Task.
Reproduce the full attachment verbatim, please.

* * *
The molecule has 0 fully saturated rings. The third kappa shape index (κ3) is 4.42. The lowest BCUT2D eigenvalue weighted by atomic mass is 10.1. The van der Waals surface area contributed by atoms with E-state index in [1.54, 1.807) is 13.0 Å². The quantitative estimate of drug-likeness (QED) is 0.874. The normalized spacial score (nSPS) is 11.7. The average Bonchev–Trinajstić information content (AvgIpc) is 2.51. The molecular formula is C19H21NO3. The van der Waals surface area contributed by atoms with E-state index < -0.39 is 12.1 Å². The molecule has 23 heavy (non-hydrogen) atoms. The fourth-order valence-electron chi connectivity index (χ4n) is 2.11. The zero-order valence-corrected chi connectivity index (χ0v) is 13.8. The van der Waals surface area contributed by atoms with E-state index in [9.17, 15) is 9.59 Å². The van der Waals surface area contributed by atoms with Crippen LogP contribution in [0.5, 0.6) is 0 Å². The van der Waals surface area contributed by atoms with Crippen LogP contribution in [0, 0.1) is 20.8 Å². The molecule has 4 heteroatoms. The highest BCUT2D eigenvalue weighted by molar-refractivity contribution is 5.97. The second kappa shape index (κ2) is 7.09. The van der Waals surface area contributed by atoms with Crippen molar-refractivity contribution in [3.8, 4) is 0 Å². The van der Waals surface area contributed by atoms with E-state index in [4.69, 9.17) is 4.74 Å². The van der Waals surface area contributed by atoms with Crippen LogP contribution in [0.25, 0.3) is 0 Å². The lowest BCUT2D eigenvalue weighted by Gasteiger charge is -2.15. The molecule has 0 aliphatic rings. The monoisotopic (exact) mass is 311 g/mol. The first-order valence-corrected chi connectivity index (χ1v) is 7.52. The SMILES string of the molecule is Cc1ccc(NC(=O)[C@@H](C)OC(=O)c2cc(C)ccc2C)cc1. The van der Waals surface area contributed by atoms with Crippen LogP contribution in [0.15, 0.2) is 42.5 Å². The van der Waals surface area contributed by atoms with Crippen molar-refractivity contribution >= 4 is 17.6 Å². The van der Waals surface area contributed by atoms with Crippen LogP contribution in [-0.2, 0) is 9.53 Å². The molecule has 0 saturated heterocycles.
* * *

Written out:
The molecule has 0 fully saturated rings. The third kappa shape index (κ3) is 4.42. The lowest BCUT2D eigenvalue weighted by atomic mass is 10.1. The van der Waals surface area contributed by atoms with E-state index in [1.54, 1.807) is 13.0 Å². The quantitative estimate of drug-likeness (QED) is 0.874. The normalized spacial score (nSPS) is 11.7. The average Bonchev–Trinajstić information content (AvgIpc) is 2.51. The molecular formula is C19H21NO3. The van der Waals surface area contributed by atoms with E-state index < -0.39 is 12.1 Å². The molecule has 23 heavy (non-hydrogen) atoms. The fourth-order valence-electron chi connectivity index (χ4n) is 2.11. The zero-order valence-corrected chi connectivity index (χ0v) is 13.8. The van der Waals surface area contributed by atoms with E-state index in [9.17, 15) is 9.59 Å². The van der Waals surface area contributed by atoms with Crippen LogP contribution in [0.5, 0.6) is 0 Å². The van der Waals surface area contributed by atoms with Crippen LogP contribution in [0, 0.1) is 20.8 Å². The molecule has 4 heteroatoms. The highest BCUT2D eigenvalue weighted by molar-refractivity contribution is 5.97. The second kappa shape index (κ2) is 7.09. The van der Waals surface area contributed by atoms with Crippen molar-refractivity contribution in [3.8, 4) is 0 Å². The van der Waals surface area contributed by atoms with E-state index in [4.69, 9.17) is 4.74 Å². The van der Waals surface area contributed by atoms with Crippen LogP contribution in [0.25, 0.3) is 0 Å². The lowest BCUT2D eigenvalue weighted by Gasteiger charge is -2.15. The molecule has 0 aliphatic rings. The monoisotopic (exact) mass is 311 g/mol. The first-order valence-corrected chi connectivity index (χ1v) is 7.52. The SMILES string of the molecule is Cc1ccc(NC(=O)[C@@H](C)OC(=O)c2cc(C)ccc2C)cc1. The van der Waals surface area contributed by atoms with Crippen LogP contribution in [0.15, 0.2) is 42.5 Å². The van der Waals surface area contributed by atoms with Crippen molar-refractivity contribution >= 4 is 17.6 Å². The van der Waals surface area contributed by atoms with Crippen LogP contribution in [-0.2, 0) is 9.53 Å². The molecule has 0 saturated heterocycles.